CEM:  I too felt a sense of different entities uniting throughout the book. I was especially impressed by how you manage to maintain a coherence of tone across the titles of individual poems, despite the varying subjects and thought processes that the individual poems undertake. Do titles come easily to you? Do you have a strategy for titling your poems?

RK: Some come easy, some don’t. “Etruria” was a no-brainer; “no title,” like the name suggests, was a little tougher. I’m glad you mention tone; that was more on my mind than structure or concept while writing these. I didn’t want a monotone collection, but I hoped for some coherence—maybe a harmony—across the book. Titles helped with that, like in the reprise of poems named for poets, or called after the genres they comment on (“ghazal,” “nocturne,” “epithalamion.”)

SDS: As any reader will see, Etruria is an encompassing book of poems, with its contemporary and lyrical diction, spherical emotions, and then a wonderfully big poetic appetite. I really appreciate the level of evident feeling –– sorrow, humor, love –– and your willingness as a poet to let it fluently occupy the work. 

“... knowing how pale / 
and approximate any discussion of feelings will finally be, despite the / 
originals undeniable power.”

(“Toward a Theory of Translation”, p. 1)

Is this a controversial navigation for you?

RK: Navigation’s the right word! I often felt lost while writing these, not sure where the next line would come from or where it would lead. Any fluency appeared retroactively, looking back from the pier and tracing the wake. Which, when things worked, turned out to be the poem.

That’s a “pale and approximate” process, by its nature. You can’t always account for the end you arrived at, or recover the relationship between the finished poem and the original urge that launched it. If there was any inner controversy in putting the book together, it’s probably in that.

SDS: One poem that particularly strikes me is “Bardic Genetics” (p. 65), which is a poem “essentially about life and death.” You also write “Maybe the dead know how to live more fully.” How do you interpret that line? Do the dead have a better deal?

RK: “Bardic Genetics” chases after D.H. Lawrence’s “Bavarian Gentians,” where death appears as a kind of velvety, “blue-smoking” seduction that leads down to Persephone’s wedding bed.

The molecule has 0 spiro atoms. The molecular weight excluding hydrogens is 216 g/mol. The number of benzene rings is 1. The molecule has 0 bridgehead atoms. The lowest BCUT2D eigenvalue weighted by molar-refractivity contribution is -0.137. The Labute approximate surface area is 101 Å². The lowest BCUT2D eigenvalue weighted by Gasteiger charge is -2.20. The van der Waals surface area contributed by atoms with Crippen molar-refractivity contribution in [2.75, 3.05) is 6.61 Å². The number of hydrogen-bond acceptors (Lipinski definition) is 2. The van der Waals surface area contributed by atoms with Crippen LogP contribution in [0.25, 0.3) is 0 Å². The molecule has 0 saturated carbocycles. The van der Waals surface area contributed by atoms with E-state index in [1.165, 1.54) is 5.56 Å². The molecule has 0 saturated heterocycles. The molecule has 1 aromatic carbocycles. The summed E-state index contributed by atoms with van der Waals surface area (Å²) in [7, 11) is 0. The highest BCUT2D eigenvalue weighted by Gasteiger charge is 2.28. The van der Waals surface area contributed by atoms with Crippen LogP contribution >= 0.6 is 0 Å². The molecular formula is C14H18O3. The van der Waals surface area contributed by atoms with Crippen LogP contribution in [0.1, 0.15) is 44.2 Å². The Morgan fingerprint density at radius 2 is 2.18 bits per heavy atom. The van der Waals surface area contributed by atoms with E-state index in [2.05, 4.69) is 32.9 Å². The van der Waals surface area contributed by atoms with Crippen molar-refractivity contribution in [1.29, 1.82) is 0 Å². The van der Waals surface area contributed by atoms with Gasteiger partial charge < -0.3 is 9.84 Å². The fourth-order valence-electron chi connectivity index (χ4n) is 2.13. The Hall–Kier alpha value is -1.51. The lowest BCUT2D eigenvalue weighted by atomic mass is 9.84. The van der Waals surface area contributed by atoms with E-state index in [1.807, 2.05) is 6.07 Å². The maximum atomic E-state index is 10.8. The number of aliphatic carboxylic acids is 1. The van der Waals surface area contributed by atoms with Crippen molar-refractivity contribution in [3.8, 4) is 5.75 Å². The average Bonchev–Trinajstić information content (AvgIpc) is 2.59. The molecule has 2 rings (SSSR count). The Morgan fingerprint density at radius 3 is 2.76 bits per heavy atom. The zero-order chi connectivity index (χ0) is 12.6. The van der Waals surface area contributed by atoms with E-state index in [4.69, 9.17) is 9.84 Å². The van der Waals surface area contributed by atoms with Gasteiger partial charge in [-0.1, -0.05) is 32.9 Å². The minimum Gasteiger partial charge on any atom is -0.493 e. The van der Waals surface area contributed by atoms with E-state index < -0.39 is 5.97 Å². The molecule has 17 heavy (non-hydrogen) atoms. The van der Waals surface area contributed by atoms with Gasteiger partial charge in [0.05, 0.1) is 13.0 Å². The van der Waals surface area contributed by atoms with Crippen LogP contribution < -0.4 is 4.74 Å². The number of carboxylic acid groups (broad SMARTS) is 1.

I don’t especially like the Lawrence poem, but I’m intrigued by the way anthology pieces like that get talked about, the functions we expect them to perform. In a culture that doesn’t enjoy much of a ceremonial connection with the dead, the reverence for poems like Lawrence’s, or artworks of any kind, steps in to fill the hole. So it’s easy to feel, as a “live” reader encountering a dead writer, that the poet did live more fully, if only in leaving behind the poem we’re reading.

Also, the poem itself, in the moment of attention we give to it, is a sort of knowing intrusion of the dead upon the living, like the blue gentians are in Lawrence’s “soft September”: “Whom have you come for, here in the white-cast day?”

I didn’t have this thought out in any front-brain sort of way when I wrote that line, but it formed part of the mood that produced it. Joni Mitchell was probably a little closer to hand: “Don’t it always seem to go / that you don’t know what you’ve got till it’s gone?”    

SDS: “Bardic Genetics” also “ plays with the relationship of Self & Other: 

“... through the voice of the speaker the reader can feel the /
emotions and thoughts of the author”

It seems as though you’re making a distinction between what is voiced and what is mute. I think of Tolkien who, in his introduction to the Fellowship of the Ring, refers to the “freedom of the reader and the purposed domination of the author.” Is this at all relevant to the poem you've written? 

RK: I like your Tolkien quote! Author as Sauron, reader as Hobbit, poem as Ring.

Your question makes me think how that interplay between author, speaker, and reader, which makes poems so slippery, also makes them good allegories for a certain kind of freedom. Etruria lies closer to the Shire than Mordor, I think. But I hope it also conveys at least a muted sense that Sauron’s at work out there somewhere, like History and Progress and Science and Time, eager to smash the round door.

Rodney Koeneke’s Etruria is just out from Wave Books. Earlier collections include Musee Mechanique (BlazeVOX, 2006) and Rouge State (Pavement Saw, 2003). Recent work can be found in The Brooklyn Rail, Fence, Granta, Gulf Coast, The Nation, and at Harriet, where he was August's Featured Writer. He currently lives in Portland, Oregon, where he teaches British and World History at Portland State.

Sheila Davies Sumner and Casey McAlduff are the co-curators of the Studio One Reading Series.